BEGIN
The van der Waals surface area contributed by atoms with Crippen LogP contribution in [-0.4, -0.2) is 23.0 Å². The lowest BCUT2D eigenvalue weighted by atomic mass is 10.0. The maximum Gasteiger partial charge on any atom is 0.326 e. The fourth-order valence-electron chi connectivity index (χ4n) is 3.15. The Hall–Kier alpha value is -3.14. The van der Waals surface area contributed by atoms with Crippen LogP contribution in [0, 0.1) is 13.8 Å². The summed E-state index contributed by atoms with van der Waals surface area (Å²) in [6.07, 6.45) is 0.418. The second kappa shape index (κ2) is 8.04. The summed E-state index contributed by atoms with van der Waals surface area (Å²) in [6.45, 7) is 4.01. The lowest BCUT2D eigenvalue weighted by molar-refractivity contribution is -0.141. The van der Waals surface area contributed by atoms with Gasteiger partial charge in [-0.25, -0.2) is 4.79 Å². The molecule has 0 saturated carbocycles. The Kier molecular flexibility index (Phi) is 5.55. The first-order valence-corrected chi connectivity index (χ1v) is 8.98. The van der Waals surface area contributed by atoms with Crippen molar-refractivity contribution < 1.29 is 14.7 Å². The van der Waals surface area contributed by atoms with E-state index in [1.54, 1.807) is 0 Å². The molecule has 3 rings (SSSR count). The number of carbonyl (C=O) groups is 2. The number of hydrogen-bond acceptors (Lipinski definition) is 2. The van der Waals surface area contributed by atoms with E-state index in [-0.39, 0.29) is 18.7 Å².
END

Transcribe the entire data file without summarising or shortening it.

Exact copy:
The van der Waals surface area contributed by atoms with Crippen LogP contribution in [-0.4, -0.2) is 23.0 Å². The lowest BCUT2D eigenvalue weighted by atomic mass is 10.0. The maximum Gasteiger partial charge on any atom is 0.326 e. The fourth-order valence-electron chi connectivity index (χ4n) is 3.15. The Hall–Kier alpha value is -3.14. The van der Waals surface area contributed by atoms with Crippen LogP contribution in [0, 0.1) is 13.8 Å². The summed E-state index contributed by atoms with van der Waals surface area (Å²) in [6.07, 6.45) is 0.418. The second kappa shape index (κ2) is 8.04. The summed E-state index contributed by atoms with van der Waals surface area (Å²) in [6.45, 7) is 4.01. The lowest BCUT2D eigenvalue weighted by molar-refractivity contribution is -0.141. The van der Waals surface area contributed by atoms with Gasteiger partial charge in [-0.25, -0.2) is 4.79 Å². The molecule has 0 saturated carbocycles. The Kier molecular flexibility index (Phi) is 5.55. The first-order valence-corrected chi connectivity index (χ1v) is 8.98. The van der Waals surface area contributed by atoms with Crippen molar-refractivity contribution < 1.29 is 14.7 Å². The van der Waals surface area contributed by atoms with E-state index in [1.54, 1.807) is 0 Å². The molecule has 3 rings (SSSR count). The number of carbonyl (C=O) groups is 2. The number of hydrogen-bond acceptors (Lipinski definition) is 2. The van der Waals surface area contributed by atoms with E-state index in [-0.39, 0.29) is 18.7 Å².